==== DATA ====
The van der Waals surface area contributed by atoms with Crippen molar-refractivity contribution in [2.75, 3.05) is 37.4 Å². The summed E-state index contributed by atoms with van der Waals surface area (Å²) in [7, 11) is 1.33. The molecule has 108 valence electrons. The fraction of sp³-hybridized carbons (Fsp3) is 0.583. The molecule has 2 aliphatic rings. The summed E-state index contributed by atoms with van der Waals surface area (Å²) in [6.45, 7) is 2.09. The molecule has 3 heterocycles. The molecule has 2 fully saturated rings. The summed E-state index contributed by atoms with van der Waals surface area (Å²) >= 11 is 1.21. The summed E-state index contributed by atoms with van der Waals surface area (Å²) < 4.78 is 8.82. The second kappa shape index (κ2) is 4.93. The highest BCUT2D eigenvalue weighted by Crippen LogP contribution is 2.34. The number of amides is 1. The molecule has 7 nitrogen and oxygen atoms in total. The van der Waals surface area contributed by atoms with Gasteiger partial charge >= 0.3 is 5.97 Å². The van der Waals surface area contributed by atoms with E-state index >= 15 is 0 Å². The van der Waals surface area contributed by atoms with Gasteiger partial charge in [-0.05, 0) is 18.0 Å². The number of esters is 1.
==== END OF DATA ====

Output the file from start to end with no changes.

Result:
The van der Waals surface area contributed by atoms with Crippen molar-refractivity contribution in [2.75, 3.05) is 37.4 Å². The summed E-state index contributed by atoms with van der Waals surface area (Å²) in [7, 11) is 1.33. The molecule has 108 valence electrons. The fraction of sp³-hybridized carbons (Fsp3) is 0.583. The molecule has 2 aliphatic rings. The summed E-state index contributed by atoms with van der Waals surface area (Å²) in [6.45, 7) is 2.09. The molecule has 3 heterocycles. The molecule has 2 fully saturated rings. The summed E-state index contributed by atoms with van der Waals surface area (Å²) >= 11 is 1.21. The summed E-state index contributed by atoms with van der Waals surface area (Å²) < 4.78 is 8.82. The second kappa shape index (κ2) is 4.93. The highest BCUT2D eigenvalue weighted by Crippen LogP contribution is 2.34. The number of amides is 1. The molecule has 7 nitrogen and oxygen atoms in total. The van der Waals surface area contributed by atoms with Gasteiger partial charge >= 0.3 is 5.97 Å². The van der Waals surface area contributed by atoms with E-state index >= 15 is 0 Å². The van der Waals surface area contributed by atoms with Gasteiger partial charge in [-0.05, 0) is 18.0 Å². The number of esters is 1.